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As a homeowner with a septic system, one of your more critical responsibilities is the regular maintenance of your septic tank. The maintenance mainly includes taking good care of what goes inside, making a tailored schedule for your system and pumping out the tank contents.
How Often Should I Pump Out My Septic Tank?
It would be best to empty your tank once every three to five years as a rule of thumb. This rule varies in individual cases, mainly because every tank has a different capacity. Also, every family varies in size, daily habits and wastewater generation.
Everyday household activities such as doing the laundry, washing the dishes, taking a bath or using the toilet all contribute to the accumulation of liquids inside the septic system. If you live alone, you may not need to empty the tank regularly, but if you live with ten other people, you need to check the levels more frequently.
Pumping out your septic tank regularly should be one of the top priorities related to septic system maintenance and safety. Failing to pump out the accumulated content may cause risk for your system, house, drain field, living people in the area and the environment.
If your septic system fails because it hasn’t been pumped out on time, you risk dealing with sewage that backs up into the drains and back inside your house. In addition, you will notice foul odors and flooding of your drain field.
Not only that, but a failed septic system can cause water source contamination, infecting animals and people who use it.
When Should a Septic Tank Be Emptied?
Try to empty your tank every 3 to 5 years, as we mentioned above. If you ever used professional septic system services, the company technicians probably advised you on the appropriate time frame for your case. You can also get a clue if it’s time to pump out the tank if you check the liquid levels.
In the worst-case scenario, the septic system will show you signs that it had to be already emptied out. These signs include slow drainage, trouble flushing, gurgling pipes, pooling water, foul odors and an excessively healthy lawn.
In all cases, you need to know when your tank is full and what it exactly means. The tank content can be at a normal level or an excessive level. If the level is normal, the tank holds the amount of waste its capacity allows.
Wastewater flow is uninterrupted and causes no issues. On the other hand, new wastewater will not flow in if the septic tank is overfilled. Instead, the drain field will flood, and sewage might come back into your house. In that case, you need to call a septic service provider immediately.
Keeping a track record of previous pump outs will help you estimate the emptying intervals your tank needs during usual everyday usage. This can save you a lot of trouble and money for repairs down the road.
If you have recently moved into a house with a septic system, ask the owners to provide you with the necessary track records, schedules and maintenance records.
Why Does the Tank Need to Be Emptied?
The main reason you need to empty your septic tank is the accumulation of grease and sludge at the bottom of the compartments.
To be more specific, when you own a septic system, all the wastewater from your house enters the septic tank through pipe installations. That includes water from all the sinks, bathrooms, washing machines, dishwashers and other similar places where you use water.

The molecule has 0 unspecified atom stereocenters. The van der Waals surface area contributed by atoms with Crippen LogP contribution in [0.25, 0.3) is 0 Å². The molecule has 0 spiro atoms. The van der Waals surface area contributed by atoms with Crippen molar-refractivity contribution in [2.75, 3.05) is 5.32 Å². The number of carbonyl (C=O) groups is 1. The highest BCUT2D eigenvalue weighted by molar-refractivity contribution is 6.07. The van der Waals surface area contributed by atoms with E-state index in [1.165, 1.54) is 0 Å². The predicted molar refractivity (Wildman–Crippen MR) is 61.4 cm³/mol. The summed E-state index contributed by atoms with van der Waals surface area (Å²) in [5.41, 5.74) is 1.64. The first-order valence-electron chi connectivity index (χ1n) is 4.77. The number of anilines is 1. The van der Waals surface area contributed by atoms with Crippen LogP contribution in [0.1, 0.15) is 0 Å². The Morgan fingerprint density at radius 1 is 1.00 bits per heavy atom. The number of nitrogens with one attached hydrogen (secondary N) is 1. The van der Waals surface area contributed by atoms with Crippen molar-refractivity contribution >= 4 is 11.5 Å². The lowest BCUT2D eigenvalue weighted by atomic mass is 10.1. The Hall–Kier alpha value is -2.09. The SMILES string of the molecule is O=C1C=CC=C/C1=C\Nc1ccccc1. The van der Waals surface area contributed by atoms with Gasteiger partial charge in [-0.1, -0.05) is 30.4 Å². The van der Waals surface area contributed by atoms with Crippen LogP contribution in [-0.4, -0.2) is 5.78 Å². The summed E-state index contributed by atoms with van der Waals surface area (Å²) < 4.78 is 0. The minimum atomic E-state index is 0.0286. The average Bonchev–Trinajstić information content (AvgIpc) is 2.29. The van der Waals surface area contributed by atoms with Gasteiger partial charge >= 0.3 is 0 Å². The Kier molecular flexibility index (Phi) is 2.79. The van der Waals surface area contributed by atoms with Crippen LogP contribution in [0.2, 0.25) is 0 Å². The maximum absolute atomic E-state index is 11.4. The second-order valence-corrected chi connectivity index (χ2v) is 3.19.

You can imagine how everything entering the drain goes through the pipes and into the tank. That, unfortunately, is not always only water. Food particles, toilet paper, grease, hair and everything else go inside together with the wastewater.
Once the content reaches the tank, it starts being treated in the following way. Three distinct layers start forming – scum, effluent and sludge. All grease, fats and oils begin forming the thin top layer, called ‘scum.’
Their physical properties make them stay on the top. The layer under the scum is called ‘effluent’, containing mainly wastewater and waste particles. This liquid will be treated and purified when it passes the drain field and soaks into the soil.
The bottom layer is the heaviest. It is called ‘sludge.’ ‘Sludge’ is a collective term for all the heaviest particles that have entered the tank.
The accumulation of sludge over time becomes problematic as its levels progressively rise. It limits the tank’s capacity, but the main problem comes when the sludge reaches the outlet pipes and blocks the way of effluent draining into the drain field.
Once sludge clogs the pipes, homeowners can notice :
- slow drainage
- foul odors in their yards
- sewage back up inside the house
- drain field flooding and more
All of the above information is essential for homeowners to understand why regular septic tank maintenance is critical. The bottom layer of the tank, called sludge, needs to be pumped out regularly, so it doesn’t cause septic system malfunction.
Emptying the Tank
Emptying a septic tank is not an easy task. One should never do it alone, especially without professional knowledge, experience and equipment. Typically, homeowners use the services of a septic service company.
If you do not have contact with such a provider, you can search for one in online databases. It is essential to note in which area your property is located.
If you are curious to learn more about the step-by-step process of pumping out a septic tank, feel free to read our other articles. We explain what is necessary to do before, during, and after the emptying process and what to expect from a service provider.In case you are located in the Woodinville area, feel free to contact FreshNCleanSeptic at +18883627782, firstname.lastname@example.org or by using our Contact Form. We will send certified technicians with professional machinery and equipment to your property.